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Study Casts Dim View on the Financial Health of Millennials

Phil Hall
Nov 19, 2014

For many financial services experts, Millennials—the demographic between the ages of 18 and 34—represent a future of great potential. However, a new survey confirms that while the future might seem encourage, the present offers reason for apprehension.

In the newly-released Bank of America/USA Today Better Money Habits Millennial Report, 80 percent of the 1,000 Millennials surveyed believed they will be better off or the same as their parents and two-thirds claimed they have good financial habits. But some deeper data digging found a strikingly different view of Millennials’ financial practices:

►Fifty-three percent of those surveyed admitted they were living paycheck to paycheck

►Nearly as many Millennials are saving for a house (32 percent) as are saving for a vacation (33 percent)

►Twenty-two percent of those surveyed acknowledged they have yet to start saving at all

►Sixteen percent of those surveyed have an IRA and one in three have contributed to a 401(k)

►Forty-eight percent said they were paying out less than $100 each month for student loans 

►Thirty-five percent of those surveyed are still receiving regular financial support from their parents or relatives, while 11 percent of Millennials who are married or with a partner still rely on their parents to help out with cellphone payments.

On the housing front, the new survey finds a considerable number of Millennials in no great rush to explore the basic tenets of homeownership:

►Thirty-seven percent of Millennials in the 18-21 age range still live at home

►Twenty-seven percent of those aged 22-25 still live at home and don’t pay rent or expenses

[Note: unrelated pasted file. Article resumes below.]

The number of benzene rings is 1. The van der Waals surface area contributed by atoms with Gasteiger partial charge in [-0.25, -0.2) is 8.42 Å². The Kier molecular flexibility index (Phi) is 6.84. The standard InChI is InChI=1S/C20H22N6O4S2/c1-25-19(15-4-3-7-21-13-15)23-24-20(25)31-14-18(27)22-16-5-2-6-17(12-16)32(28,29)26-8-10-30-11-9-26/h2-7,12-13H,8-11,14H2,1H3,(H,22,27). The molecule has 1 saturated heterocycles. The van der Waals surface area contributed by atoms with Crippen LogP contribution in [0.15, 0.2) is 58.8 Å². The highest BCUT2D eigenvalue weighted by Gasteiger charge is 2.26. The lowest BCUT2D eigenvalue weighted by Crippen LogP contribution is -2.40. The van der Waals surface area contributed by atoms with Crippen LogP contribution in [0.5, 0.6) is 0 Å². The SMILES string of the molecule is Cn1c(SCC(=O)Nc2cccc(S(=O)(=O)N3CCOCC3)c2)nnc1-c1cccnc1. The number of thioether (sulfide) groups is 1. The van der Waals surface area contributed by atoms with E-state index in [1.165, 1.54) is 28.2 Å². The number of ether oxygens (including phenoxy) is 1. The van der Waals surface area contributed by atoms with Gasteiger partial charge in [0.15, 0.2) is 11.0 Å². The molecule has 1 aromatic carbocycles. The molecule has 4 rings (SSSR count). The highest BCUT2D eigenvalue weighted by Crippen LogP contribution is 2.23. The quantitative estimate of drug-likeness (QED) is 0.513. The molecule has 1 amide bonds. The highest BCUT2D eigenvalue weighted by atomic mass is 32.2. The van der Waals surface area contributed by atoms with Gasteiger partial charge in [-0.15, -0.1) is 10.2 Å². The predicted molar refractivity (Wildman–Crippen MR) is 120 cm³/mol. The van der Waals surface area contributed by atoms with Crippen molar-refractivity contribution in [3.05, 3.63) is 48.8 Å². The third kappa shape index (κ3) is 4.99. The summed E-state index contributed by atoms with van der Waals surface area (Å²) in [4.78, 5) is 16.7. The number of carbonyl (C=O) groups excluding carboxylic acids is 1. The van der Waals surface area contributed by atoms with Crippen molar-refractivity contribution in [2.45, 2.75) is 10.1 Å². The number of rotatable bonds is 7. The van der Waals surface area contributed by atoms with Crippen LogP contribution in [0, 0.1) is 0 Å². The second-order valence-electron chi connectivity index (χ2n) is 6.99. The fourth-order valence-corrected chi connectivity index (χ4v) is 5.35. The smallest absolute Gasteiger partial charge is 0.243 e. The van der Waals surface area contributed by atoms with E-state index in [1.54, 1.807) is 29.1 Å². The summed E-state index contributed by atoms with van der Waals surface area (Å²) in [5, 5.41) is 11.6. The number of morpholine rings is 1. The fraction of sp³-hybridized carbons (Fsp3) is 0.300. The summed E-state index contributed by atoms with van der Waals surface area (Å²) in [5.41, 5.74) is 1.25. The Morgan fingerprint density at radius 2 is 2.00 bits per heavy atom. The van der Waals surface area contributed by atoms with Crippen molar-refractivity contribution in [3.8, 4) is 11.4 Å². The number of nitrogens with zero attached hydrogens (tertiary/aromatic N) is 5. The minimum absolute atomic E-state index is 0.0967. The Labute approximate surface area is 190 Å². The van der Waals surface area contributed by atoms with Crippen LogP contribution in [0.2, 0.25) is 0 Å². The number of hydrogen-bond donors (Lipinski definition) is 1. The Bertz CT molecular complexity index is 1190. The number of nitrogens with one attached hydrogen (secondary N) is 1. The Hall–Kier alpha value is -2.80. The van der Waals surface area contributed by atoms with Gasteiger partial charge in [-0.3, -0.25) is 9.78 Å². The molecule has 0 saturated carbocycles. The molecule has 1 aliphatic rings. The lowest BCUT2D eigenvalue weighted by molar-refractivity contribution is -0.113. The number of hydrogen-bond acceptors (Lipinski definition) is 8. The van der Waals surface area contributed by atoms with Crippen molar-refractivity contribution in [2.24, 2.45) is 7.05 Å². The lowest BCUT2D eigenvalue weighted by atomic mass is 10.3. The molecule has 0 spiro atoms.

►Twleve percent of those aged 26-29 still live at home and don’t pay rent or expenses

►Fifty-nine percent claimed that they do not worry about doing more “adult” things, like buying a house 

►Forty percent stated that having their own dream home was the ultimate symbol of professional and personal success.

Andrew Plepler, Bank of America’s global corporate social responsibility executive, admitted that the survey offered some troubling numbers, but insisted that financial education was the key to getting the Millennials ready for a vibrant future.

“Many young adults have great confidence in their financial situations, but we can’t ignore the fact that so many are living day to day, not able to prepare for their financial future,” Plepler said. “We need to build on the enthusiasm we see from this group by providing the educational resources and tools they need to understand more about their money in order to achieve financial stability and help them reach their long-term financial goals.” 

Published
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